Early last week, I started to feel unwell. At first I ignored it, put it down to stress but as the week went on, things started to feel worse.
On Thursday morning as I was getting ready for work, I suddenly realised I couldn’t breathe very well and my heart rate shot up. Trying not to panic, I drove myself to a walk-in clinic where they discovered my heart rate was 120bpm and my blood pressure was a rather unhelpful 203/100. They did an ECG and sent me home, telling me to make an urgent appointment with my doctor.
Over the next 24 hours, things got worse and on Thursday night, I ended up in the back of an ambulance on my way to hospital. Turns out that bizarrely, without any hint of a cough or cold, I’d picked up a lung infection and the bug was causing my heart rate and BP to do silly things.
The following night at home, my breathing became laboured and so once again the faithful paramedics came out – a rapid response vehicle and am ambulance were at the door within about 11 minutes. I can’t even begin to describe how brilliant, caring, kind and professional they were. They warned it could be a long wait at A&E on a Friday night (A&E has a reputation for being the ‘drunk tank’ on weekends) so instead drove me to a 24 hour GP to get treatment.
I’m home now, dozed up on antibiotics but on the mend, and thinking how overwhelmingly blessed I am to live in a country that has a system just like this.
From what I can see, about one sixth of my taxes each year go to fund the extraordinary NHS, but it’s not just the service, it’s the thousands (millions?) of staff who’ve dedicated their lives to helping other people.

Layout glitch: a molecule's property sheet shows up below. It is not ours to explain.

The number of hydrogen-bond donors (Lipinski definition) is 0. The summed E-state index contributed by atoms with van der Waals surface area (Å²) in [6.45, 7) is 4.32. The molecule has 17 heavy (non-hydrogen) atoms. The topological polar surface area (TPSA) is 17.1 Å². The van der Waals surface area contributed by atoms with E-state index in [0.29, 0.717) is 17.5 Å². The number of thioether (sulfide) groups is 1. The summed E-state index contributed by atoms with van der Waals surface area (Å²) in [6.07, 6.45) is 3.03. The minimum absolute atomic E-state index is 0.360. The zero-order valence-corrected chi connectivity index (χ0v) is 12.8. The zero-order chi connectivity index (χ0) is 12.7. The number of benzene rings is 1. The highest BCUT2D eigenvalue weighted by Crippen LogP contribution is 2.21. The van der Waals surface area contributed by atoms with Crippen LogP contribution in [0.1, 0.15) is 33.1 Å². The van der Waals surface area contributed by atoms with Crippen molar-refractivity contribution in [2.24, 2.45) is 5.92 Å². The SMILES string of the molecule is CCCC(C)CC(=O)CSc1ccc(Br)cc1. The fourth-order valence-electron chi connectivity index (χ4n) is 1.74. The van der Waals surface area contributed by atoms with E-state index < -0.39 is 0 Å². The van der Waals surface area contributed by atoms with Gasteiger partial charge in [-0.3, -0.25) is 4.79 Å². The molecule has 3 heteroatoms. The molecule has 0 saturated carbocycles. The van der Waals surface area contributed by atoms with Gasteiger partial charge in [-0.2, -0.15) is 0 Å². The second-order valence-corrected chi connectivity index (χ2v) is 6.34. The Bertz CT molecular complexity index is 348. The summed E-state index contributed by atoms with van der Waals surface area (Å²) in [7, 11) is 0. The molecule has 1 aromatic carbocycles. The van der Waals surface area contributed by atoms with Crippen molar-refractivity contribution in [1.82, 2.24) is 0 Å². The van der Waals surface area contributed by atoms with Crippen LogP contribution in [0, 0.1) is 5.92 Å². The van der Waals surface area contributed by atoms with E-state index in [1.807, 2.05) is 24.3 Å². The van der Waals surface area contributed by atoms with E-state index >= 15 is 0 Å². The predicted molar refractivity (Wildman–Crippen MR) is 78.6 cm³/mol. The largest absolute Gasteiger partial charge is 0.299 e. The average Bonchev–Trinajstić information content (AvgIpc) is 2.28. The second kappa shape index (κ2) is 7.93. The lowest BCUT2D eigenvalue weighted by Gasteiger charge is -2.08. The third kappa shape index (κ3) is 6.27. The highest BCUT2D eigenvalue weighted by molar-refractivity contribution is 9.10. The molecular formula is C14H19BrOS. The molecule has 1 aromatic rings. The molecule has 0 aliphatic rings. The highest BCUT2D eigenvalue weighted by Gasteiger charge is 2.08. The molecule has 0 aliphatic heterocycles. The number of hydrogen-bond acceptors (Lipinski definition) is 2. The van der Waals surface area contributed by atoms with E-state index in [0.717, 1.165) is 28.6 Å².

At every point, I was treated kindly, with compassion and had a full array of tests. The bottom line is, I was sick and they wanted to find out what was wrong. With the stress of being ill, it would have been a million times worse if I’d been worrying about how I was going to pay for it.
On various travels around the world, I’ve seen how healthcare works (and doesn’t work) in other countries. If you’re born poor in a developing world country (and get sick), you’re pretty much snookered. You either have to walk miles to a charity-funded clinic (imagine doing that with a raging fever or a badly injured limb) or hope for the best from homeopathic cures.
Even in the developed world, like the US, for example, health care costs individuals a huge amount of money. And that’s if you can even afford the insurance. Even if you’re working and paying your premiums, sometimes the deductibles are so high (to keep the monthly fees down) that a simple trip to A&E with a broken limb could end up costing you hundreds.
This isn’t to criticise other health care systems. I don’t understand enough of the politics to even go there. But what I have seen makes me overwhelmingly grateful for what we have here in the UK.
I normally blog about things which are a bit more spiritual, but today I’m feeling incredibly thankful for a NHS which provides round the clock care. And also for all the dedicated doctors, nurses, paramedics and support staff who pull all-nighters and work weekends to look after sick people.
I have so very much to be thankful for.
The UK has so very much to be thankful for.
It’s a vital, massively important public service, propped up by some utterly brilliant people. It’s under a lot of pressure, but let’s do what we can to show that we care, that we want it, that we will fight for it.
If you work in the NHS (in any way), thank you for being there.
If you’ve ever had care from the NHS, why not join the thousands of people online who are tweeting their stories at @nhsmillion and #merryxmasNHS
Thank you to the massively important National Health Service and all the people who keep it going. I don’t know what we’d do without it.